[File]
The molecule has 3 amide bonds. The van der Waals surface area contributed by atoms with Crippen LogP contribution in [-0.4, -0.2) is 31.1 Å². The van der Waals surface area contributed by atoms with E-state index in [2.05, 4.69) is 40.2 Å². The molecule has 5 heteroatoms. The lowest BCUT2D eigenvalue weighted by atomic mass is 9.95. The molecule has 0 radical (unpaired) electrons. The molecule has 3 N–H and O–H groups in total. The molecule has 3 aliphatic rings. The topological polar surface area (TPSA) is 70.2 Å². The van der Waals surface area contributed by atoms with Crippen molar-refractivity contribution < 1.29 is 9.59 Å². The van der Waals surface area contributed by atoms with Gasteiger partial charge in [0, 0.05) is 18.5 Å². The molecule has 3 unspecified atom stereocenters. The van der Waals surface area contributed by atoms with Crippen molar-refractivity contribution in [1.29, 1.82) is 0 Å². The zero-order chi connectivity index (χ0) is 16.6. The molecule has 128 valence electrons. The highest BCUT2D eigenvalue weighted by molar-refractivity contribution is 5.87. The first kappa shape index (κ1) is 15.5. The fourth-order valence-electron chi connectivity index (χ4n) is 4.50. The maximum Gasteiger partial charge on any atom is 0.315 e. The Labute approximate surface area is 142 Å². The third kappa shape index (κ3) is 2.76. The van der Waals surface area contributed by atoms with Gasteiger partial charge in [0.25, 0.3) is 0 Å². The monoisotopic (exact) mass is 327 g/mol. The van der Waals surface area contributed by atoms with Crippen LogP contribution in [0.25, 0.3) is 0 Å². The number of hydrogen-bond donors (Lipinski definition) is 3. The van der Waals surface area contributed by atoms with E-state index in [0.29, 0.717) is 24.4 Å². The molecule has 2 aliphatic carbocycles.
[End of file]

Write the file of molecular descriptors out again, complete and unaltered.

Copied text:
The molecule has 3 amide bonds. The van der Waals surface area contributed by atoms with Crippen LogP contribution in [-0.4, -0.2) is 31.1 Å². The van der Waals surface area contributed by atoms with E-state index in [2.05, 4.69) is 40.2 Å². The molecule has 5 heteroatoms. The lowest BCUT2D eigenvalue weighted by atomic mass is 9.95. The molecule has 0 radical (unpaired) electrons. The molecule has 3 N–H and O–H groups in total. The molecule has 3 aliphatic rings. The topological polar surface area (TPSA) is 70.2 Å². The van der Waals surface area contributed by atoms with Crippen molar-refractivity contribution < 1.29 is 9.59 Å². The van der Waals surface area contributed by atoms with Gasteiger partial charge in [0, 0.05) is 18.5 Å². The molecule has 3 unspecified atom stereocenters. The van der Waals surface area contributed by atoms with Crippen molar-refractivity contribution in [1.29, 1.82) is 0 Å². The zero-order chi connectivity index (χ0) is 16.6. The molecule has 128 valence electrons. The highest BCUT2D eigenvalue weighted by molar-refractivity contribution is 5.87. The first kappa shape index (κ1) is 15.5. The fourth-order valence-electron chi connectivity index (χ4n) is 4.50. The maximum Gasteiger partial charge on any atom is 0.315 e. The Labute approximate surface area is 142 Å². The third kappa shape index (κ3) is 2.76. The van der Waals surface area contributed by atoms with Gasteiger partial charge in [0.25, 0.3) is 0 Å². The monoisotopic (exact) mass is 327 g/mol. The van der Waals surface area contributed by atoms with Crippen LogP contribution in [0.25, 0.3) is 0 Å². The number of hydrogen-bond donors (Lipinski definition) is 3. The van der Waals surface area contributed by atoms with E-state index in [0.29, 0.717) is 24.4 Å². The molecule has 2 aliphatic carbocycles.